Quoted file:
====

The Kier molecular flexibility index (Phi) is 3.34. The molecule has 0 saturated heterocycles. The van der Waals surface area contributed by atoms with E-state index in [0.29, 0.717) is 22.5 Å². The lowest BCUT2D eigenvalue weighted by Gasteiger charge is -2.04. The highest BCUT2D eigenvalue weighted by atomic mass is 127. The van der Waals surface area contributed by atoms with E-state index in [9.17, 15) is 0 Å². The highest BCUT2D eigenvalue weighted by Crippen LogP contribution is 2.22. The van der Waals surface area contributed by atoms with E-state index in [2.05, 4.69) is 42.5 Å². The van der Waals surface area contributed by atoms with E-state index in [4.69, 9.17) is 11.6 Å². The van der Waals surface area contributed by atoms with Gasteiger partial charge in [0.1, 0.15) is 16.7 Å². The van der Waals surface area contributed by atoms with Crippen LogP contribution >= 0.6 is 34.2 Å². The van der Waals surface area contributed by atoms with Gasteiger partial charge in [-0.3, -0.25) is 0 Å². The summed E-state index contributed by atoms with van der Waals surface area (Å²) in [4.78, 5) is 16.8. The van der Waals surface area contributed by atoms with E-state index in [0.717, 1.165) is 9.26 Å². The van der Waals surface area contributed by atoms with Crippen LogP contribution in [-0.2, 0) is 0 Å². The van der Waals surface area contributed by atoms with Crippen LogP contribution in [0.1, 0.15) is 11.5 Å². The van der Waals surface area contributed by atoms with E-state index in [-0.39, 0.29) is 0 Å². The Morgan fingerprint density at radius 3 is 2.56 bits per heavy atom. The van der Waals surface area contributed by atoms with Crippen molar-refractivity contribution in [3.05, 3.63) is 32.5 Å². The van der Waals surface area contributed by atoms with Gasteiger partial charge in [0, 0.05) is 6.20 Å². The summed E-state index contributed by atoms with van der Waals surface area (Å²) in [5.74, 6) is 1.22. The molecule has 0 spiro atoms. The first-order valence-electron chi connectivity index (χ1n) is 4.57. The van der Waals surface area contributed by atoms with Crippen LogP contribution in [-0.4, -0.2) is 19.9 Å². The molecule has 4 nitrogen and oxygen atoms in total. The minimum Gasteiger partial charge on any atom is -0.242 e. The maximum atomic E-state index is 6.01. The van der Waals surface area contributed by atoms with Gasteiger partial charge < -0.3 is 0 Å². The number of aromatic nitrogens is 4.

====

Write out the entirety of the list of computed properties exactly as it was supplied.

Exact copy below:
The Kier molecular flexibility index (Phi) is 3.34. The molecule has 0 saturated heterocycles. The van der Waals surface area contributed by atoms with E-state index in [0.29, 0.717) is 22.5 Å². The lowest BCUT2D eigenvalue weighted by Gasteiger charge is -2.04. The highest BCUT2D eigenvalue weighted by atomic mass is 127. The van der Waals surface area contributed by atoms with E-state index in [9.17, 15) is 0 Å². The highest BCUT2D eigenvalue weighted by Crippen LogP contribution is 2.22. The van der Waals surface area contributed by atoms with E-state index in [2.05, 4.69) is 42.5 Å². The van der Waals surface area contributed by atoms with E-state index in [4.69, 9.17) is 11.6 Å². The van der Waals surface area contributed by atoms with Gasteiger partial charge in [0.1, 0.15) is 16.7 Å². The van der Waals surface area contributed by atoms with Crippen LogP contribution >= 0.6 is 34.2 Å². The van der Waals surface area contributed by atoms with Gasteiger partial charge in [-0.3, -0.25) is 0 Å². The summed E-state index contributed by atoms with van der Waals surface area (Å²) in [4.78, 5) is 16.8. The van der Waals surface area contributed by atoms with E-state index in [0.717, 1.165) is 9.26 Å². The van der Waals surface area contributed by atoms with Crippen LogP contribution in [-0.2, 0) is 0 Å². The van der Waals surface area contributed by atoms with Crippen LogP contribution in [0.1, 0.15) is 11.5 Å². The van der Waals surface area contributed by atoms with E-state index in [-0.39, 0.29) is 0 Å². The Morgan fingerprint density at radius 3 is 2.56 bits per heavy atom. The van der Waals surface area contributed by atoms with Crippen molar-refractivity contribution in [3.05, 3.63) is 32.5 Å². The van der Waals surface area contributed by atoms with Gasteiger partial charge in [0, 0.05) is 6.20 Å². The summed E-state index contributed by atoms with van der Waals surface area (Å²) in [5.74, 6) is 1.22. The molecule has 0 spiro atoms. The first-order valence-electron chi connectivity index (χ1n) is 4.57. The van der Waals surface area contributed by atoms with Crippen LogP contribution in [-0.4, -0.2) is 19.9 Å². The molecule has 4 nitrogen and oxygen atoms in total. The minimum Gasteiger partial charge on any atom is -0.242 e. The maximum atomic E-state index is 6.01. The van der Waals surface area contributed by atoms with Gasteiger partial charge < -0.3 is 0 Å². The number of aromatic nitrogens is 4.